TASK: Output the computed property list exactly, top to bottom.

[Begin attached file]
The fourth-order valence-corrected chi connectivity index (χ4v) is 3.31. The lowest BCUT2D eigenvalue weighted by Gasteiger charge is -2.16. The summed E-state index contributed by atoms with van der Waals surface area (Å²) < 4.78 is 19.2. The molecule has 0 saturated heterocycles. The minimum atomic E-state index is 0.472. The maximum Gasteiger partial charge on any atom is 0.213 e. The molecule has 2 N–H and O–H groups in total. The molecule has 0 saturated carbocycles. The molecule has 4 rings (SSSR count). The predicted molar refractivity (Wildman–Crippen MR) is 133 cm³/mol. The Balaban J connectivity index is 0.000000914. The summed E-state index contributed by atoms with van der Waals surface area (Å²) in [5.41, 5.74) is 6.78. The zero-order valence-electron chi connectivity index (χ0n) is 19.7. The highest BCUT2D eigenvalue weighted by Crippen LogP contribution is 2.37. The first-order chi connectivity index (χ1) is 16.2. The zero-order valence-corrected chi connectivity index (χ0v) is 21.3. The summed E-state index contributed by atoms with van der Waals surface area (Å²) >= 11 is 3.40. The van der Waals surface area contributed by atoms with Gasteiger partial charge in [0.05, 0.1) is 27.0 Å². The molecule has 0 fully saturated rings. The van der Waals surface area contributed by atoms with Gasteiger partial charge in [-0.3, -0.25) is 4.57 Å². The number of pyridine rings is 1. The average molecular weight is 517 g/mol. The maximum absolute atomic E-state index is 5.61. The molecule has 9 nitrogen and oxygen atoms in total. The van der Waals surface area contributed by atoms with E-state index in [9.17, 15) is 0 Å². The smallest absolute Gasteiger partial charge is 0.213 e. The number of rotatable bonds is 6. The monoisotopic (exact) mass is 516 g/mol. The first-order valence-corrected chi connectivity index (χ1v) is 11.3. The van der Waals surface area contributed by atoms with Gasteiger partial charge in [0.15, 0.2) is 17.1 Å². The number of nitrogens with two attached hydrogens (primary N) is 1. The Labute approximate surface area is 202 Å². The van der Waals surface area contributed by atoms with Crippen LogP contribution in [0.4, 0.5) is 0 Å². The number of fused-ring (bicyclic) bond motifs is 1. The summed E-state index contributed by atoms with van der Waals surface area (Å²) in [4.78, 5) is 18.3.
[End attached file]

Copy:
The fourth-order valence-corrected chi connectivity index (χ4v) is 3.31. The lowest BCUT2D eigenvalue weighted by Gasteiger charge is -2.16. The summed E-state index contributed by atoms with van der Waals surface area (Å²) < 4.78 is 19.2. The molecule has 0 saturated heterocycles. The minimum atomic E-state index is 0.472. The maximum Gasteiger partial charge on any atom is 0.213 e. The molecule has 2 N–H and O–H groups in total. The molecule has 0 saturated carbocycles. The molecule has 4 rings (SSSR count). The predicted molar refractivity (Wildman–Crippen MR) is 133 cm³/mol. The Balaban J connectivity index is 0.000000914. The summed E-state index contributed by atoms with van der Waals surface area (Å²) in [5.41, 5.74) is 6.78. The zero-order valence-electron chi connectivity index (χ0n) is 19.7. The highest BCUT2D eigenvalue weighted by Crippen LogP contribution is 2.37. The first-order chi connectivity index (χ1) is 16.2. The zero-order valence-corrected chi connectivity index (χ0v) is 21.3. The summed E-state index contributed by atoms with van der Waals surface area (Å²) >= 11 is 3.40. The van der Waals surface area contributed by atoms with Gasteiger partial charge in [0.05, 0.1) is 27.0 Å². The molecule has 0 fully saturated rings. The van der Waals surface area contributed by atoms with Gasteiger partial charge in [-0.3, -0.25) is 4.57 Å². The number of pyridine rings is 1. The average molecular weight is 517 g/mol. The maximum absolute atomic E-state index is 5.61. The molecule has 9 nitrogen and oxygen atoms in total. The van der Waals surface area contributed by atoms with E-state index in [9.17, 15) is 0 Å². The smallest absolute Gasteiger partial charge is 0.213 e. The number of rotatable bonds is 6. The monoisotopic (exact) mass is 516 g/mol. The first-order valence-corrected chi connectivity index (χ1v) is 11.3. The van der Waals surface area contributed by atoms with Gasteiger partial charge in [0.15, 0.2) is 17.1 Å². The number of nitrogens with two attached hydrogens (primary N) is 1. The Labute approximate surface area is 202 Å². The van der Waals surface area contributed by atoms with Crippen LogP contribution in [0.4, 0.5) is 0 Å². The number of fused-ring (bicyclic) bond motifs is 1. The summed E-state index contributed by atoms with van der Waals surface area (Å²) in [4.78, 5) is 18.3.